At the ancient Olympic Games, women were not allowed to watch the activities let alone participate in them.

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By the end of the nineteenth century, English women, from the middle classes, were taking part in sport. Victorian attitudes meant that women often played in cumbersome dresses making movement difficult.

In the early twentieth century, the national governing bodies of some sports were formed and there were organised competitions for women, usually separate from men.

Women competed in the Olympic Games for the first time in 1904 but only in archery.

Even in the 1996, Atlanta games there were 163 men's events and only 97 women's events.

The First World War was the turning point for women's sport, where the myth that women were weak, had little energy and were unable to cope with men's work was broken.

If they could cope with the work of the munitions factory then they could cope with men's sport.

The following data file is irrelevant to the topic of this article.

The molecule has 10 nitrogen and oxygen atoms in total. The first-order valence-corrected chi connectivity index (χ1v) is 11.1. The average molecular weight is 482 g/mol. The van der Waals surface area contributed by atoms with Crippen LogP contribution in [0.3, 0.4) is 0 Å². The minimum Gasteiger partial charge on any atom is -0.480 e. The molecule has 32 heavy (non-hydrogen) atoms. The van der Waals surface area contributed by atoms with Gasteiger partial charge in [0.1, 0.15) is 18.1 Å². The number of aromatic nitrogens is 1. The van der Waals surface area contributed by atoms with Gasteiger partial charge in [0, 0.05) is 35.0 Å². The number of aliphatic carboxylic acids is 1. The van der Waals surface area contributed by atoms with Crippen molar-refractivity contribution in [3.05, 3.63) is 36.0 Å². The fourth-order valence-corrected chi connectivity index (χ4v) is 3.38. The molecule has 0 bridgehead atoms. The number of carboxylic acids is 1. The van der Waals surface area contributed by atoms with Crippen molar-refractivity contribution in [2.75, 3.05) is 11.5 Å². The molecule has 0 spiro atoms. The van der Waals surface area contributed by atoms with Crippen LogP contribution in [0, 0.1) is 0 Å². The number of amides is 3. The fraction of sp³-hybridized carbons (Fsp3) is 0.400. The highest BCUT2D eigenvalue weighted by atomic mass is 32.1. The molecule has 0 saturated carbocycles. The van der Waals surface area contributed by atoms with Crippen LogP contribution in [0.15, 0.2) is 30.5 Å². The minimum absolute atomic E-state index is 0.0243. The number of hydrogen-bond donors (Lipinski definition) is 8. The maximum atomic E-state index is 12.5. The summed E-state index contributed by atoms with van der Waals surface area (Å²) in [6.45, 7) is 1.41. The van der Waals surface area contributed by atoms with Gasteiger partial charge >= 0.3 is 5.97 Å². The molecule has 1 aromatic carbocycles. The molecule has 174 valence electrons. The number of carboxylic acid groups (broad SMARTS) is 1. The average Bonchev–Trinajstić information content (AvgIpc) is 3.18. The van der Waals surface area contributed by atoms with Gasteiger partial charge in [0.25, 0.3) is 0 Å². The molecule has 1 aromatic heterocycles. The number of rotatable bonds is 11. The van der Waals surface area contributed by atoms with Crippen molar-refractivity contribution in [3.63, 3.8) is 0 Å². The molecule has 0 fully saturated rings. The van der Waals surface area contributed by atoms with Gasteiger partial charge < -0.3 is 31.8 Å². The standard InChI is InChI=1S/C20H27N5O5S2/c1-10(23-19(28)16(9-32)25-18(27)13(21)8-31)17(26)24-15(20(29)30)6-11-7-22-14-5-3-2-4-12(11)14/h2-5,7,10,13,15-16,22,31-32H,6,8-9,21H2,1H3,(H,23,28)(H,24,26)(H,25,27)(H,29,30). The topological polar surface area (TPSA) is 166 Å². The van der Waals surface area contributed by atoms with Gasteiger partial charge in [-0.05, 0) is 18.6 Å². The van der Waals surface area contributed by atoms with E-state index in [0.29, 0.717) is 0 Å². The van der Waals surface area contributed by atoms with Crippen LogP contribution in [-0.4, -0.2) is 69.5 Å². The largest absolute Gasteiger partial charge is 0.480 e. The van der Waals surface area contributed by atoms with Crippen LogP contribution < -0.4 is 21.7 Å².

Heavy industry called women to work again during the Second World War but after the war more women continued to work.

They had more money to spend and more freedom to participate in sport and leisure activities.

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Reasons for Low Participation:

All the profile of women's sport has continued to grow over the past two or three decades, there are still obvious reasons why sport participation by women still falls short of that of men.

Physique:

Women are still viewed as the fairer, weaker sex and some sports are deemed too dangerous for them.

The 1928 Olympics cast doubt over women's ability to run the 800 metre race when several of them collapsed during that race.

This race was not re-instated as a women's race until the 1960 Olympics in Rome.

Four athletic events have remained closed to women until quite recently. They are the 3,000 metres, pole-vault, the hammer and the triple-jump.

Only triple-jump appeared at the Atlanta Games in 1996.

Social Attitudes:

Victorian attitudes that a woman's place is in the home continue to be prevalent even in today's society.

To be a top sportsperson you need to train for long hours, be psychologically tough, muscular and competitive. These characteristics are often seen as acceptable for men but not for women.

Role Models: